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Lesson 6

Embedded command execution Conclusion

In this module, you learned to assign the output of a command to a variable. You also learned the difference between embedded command execution and output redirection. We looked at some useful and non-useful ways to use embedded command execution, and explored a complex command containing an embedded command.

Assign the output of a command to a variable using Unix Shell

In Unix-like shells, you can assign the output of a command to a variable using command substitution. Command substitution allows you to capture the output of a command and store it in a variable for later use. There are two syntaxes for command substitution in Unix-like systems:
  1. Using $(command) syntax (preferred):
  2. Using backticks (command) syntax:

    Here's an example of assigning the output of a command to a variable:
    # Using $(command) syntax
    echo "Today's date is: $current_date"
    # Using backticks syntax
    echo "Today's date is: $current_date"

    In both examples, the date command is executed, and its output is captured and stored in the current_date variable. The echo command then prints the string "Today's date is: " followed by the stored date.
    Please note that the $(command) syntax is generally preferred over backticks because it is more readable and can be easily nested.

Key commands

This module reviewed the following UNIX commands:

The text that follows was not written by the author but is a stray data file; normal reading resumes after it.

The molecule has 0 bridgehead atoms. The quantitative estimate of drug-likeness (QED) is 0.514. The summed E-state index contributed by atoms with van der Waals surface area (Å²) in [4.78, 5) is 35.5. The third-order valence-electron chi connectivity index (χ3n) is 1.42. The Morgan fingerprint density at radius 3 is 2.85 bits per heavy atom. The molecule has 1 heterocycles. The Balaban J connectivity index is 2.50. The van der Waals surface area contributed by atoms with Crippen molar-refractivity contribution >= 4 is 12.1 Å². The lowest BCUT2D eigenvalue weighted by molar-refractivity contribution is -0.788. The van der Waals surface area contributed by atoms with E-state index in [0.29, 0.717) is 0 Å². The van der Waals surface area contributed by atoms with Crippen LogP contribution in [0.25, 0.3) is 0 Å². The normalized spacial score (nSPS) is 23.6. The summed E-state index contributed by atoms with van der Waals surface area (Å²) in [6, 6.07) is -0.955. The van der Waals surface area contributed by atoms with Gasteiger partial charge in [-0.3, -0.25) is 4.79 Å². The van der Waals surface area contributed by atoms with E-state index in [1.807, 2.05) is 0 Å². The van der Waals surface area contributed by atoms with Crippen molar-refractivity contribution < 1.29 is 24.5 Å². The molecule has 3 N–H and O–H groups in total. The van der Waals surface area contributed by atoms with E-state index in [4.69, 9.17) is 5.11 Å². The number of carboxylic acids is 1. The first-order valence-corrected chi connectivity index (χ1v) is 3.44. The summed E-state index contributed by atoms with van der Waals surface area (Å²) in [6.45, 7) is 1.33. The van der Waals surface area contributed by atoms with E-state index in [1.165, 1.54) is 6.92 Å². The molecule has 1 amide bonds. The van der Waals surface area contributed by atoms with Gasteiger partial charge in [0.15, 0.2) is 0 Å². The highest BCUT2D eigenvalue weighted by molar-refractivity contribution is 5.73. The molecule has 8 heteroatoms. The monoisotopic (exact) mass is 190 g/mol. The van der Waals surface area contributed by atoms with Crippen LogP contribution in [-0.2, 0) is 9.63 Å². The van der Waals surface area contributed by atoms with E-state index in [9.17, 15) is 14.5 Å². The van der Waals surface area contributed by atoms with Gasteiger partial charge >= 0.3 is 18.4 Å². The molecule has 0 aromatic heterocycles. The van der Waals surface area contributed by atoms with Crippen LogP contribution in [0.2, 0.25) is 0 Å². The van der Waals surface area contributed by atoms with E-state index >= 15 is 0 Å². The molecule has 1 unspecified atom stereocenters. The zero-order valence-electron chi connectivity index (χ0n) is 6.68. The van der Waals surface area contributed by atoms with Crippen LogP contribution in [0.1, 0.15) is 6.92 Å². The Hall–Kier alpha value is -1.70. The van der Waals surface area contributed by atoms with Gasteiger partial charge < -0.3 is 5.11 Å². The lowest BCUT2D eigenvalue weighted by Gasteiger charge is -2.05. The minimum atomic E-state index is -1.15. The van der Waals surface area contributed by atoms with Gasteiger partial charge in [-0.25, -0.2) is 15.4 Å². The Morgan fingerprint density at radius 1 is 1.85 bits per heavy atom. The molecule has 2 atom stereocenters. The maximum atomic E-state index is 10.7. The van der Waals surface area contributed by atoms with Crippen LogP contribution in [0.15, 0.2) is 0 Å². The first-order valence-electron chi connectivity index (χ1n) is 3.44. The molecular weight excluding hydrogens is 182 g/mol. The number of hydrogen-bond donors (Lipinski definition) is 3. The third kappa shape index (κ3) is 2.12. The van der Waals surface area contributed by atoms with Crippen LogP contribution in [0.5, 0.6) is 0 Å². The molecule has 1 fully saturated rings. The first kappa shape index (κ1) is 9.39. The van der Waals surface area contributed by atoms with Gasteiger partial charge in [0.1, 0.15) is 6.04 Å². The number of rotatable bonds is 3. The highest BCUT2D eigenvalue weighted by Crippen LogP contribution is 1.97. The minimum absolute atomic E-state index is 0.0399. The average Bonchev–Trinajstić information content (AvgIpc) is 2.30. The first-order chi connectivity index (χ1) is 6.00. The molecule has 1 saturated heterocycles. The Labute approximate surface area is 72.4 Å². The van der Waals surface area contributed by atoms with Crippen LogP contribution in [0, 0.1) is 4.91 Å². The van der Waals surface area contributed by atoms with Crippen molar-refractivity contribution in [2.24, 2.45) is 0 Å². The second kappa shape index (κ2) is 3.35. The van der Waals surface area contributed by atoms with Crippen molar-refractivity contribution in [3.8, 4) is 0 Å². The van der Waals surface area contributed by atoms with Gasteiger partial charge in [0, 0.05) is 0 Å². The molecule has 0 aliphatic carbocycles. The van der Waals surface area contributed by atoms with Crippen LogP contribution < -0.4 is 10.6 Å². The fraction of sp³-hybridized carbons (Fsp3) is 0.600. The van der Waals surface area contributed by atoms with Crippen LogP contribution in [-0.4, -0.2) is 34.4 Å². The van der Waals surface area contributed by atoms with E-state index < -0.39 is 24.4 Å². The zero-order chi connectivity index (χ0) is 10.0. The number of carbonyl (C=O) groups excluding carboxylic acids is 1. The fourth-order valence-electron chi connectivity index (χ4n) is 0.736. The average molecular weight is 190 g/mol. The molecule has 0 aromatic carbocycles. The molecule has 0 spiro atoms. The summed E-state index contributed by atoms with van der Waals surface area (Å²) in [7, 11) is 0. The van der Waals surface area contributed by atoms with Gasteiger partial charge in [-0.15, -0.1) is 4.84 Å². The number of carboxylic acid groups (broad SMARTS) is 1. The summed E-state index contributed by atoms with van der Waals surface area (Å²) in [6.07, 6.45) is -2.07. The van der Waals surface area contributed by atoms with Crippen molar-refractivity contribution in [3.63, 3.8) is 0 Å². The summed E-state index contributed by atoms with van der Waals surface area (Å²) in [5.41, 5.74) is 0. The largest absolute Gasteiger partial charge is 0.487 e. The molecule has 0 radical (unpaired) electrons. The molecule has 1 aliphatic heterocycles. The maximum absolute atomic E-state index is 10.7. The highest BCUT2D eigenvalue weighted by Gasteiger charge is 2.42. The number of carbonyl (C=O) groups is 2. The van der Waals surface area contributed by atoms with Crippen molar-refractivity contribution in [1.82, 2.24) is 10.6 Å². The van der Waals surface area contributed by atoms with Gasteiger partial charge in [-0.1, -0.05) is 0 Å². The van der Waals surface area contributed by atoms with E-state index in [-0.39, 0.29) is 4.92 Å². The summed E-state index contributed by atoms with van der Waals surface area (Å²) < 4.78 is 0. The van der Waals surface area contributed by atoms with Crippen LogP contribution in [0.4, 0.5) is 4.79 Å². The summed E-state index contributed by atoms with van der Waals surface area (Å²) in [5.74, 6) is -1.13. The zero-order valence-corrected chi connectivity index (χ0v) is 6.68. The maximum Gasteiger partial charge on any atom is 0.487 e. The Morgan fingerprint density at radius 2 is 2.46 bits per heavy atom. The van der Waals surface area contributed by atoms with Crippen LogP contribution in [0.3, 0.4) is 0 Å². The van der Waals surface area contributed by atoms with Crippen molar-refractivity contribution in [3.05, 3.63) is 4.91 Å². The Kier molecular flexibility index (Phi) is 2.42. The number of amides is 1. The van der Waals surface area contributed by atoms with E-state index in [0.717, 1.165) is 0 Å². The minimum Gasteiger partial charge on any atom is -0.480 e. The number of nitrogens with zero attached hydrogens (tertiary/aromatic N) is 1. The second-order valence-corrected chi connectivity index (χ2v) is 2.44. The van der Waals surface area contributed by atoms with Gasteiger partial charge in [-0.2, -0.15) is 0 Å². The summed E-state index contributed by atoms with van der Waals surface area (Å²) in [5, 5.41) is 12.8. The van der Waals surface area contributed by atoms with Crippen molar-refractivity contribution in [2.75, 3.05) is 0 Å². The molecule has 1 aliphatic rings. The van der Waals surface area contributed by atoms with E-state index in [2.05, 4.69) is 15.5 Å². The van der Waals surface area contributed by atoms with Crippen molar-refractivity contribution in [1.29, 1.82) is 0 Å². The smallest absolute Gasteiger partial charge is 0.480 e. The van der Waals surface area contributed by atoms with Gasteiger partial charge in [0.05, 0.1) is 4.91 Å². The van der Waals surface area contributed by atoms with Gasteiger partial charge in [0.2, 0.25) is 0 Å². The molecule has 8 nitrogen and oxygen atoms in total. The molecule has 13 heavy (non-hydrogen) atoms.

1. date
  2. hostname
  3. wc -l

Terms and concepts

This module introduced you to:
  1. embedded command execution
  2. Pipes
  3. Cat
  4. Environment variable

How are pipes used in Unix shell programming?

In Unix shell programming, pipes (|) are used to connect the output of one command to the input of another command, allowing you to chain multiple commands together and perform complex operations. This is known as "piping."
When you use a pipe, the standard output (stdout) of the command to the left of the pipe is connected to the standard input (stdin) of the command to the right of the pipe. This allows data to flow seamlessly between commands without the need for temporary files or variables.
Here is an example of using pipes in Unix shell programming:
cat file.txt | grep "example" | wc -l

In this example, we have three commands connected by pipes:
  1. cat file.txt: The cat command reads the contents of file.txt and sends it to stdout.
  2. grep "example": The grep command reads from stdin (connected to the output of the previous cat command), searches for lines containing the string "example", and sends the matching lines to stdout.
  3. wc -l: The wc -l command reads from stdin (connected to the output of the previous grep command) and counts the number of lines, printing the result to stdout.

The final result of this pipeline is the count of lines in file.txt containing the string "example". Pipes are a powerful feature in Unix shell programming, enabling you to create complex data processing pipelines with a combination of simple commands.

In the next module, a feature of the shell called job control will be discussed.
You can use job control to manipulate processes and to push longer tasks into the background from your interactive shell or from a script. You will also learn how to start commands that will continue to run after you logout.

Embedded Syntax - Quiz

Click the quiz link below to test your knowledge of embedded command syntax and features.
Embedded Syntaz - Quiz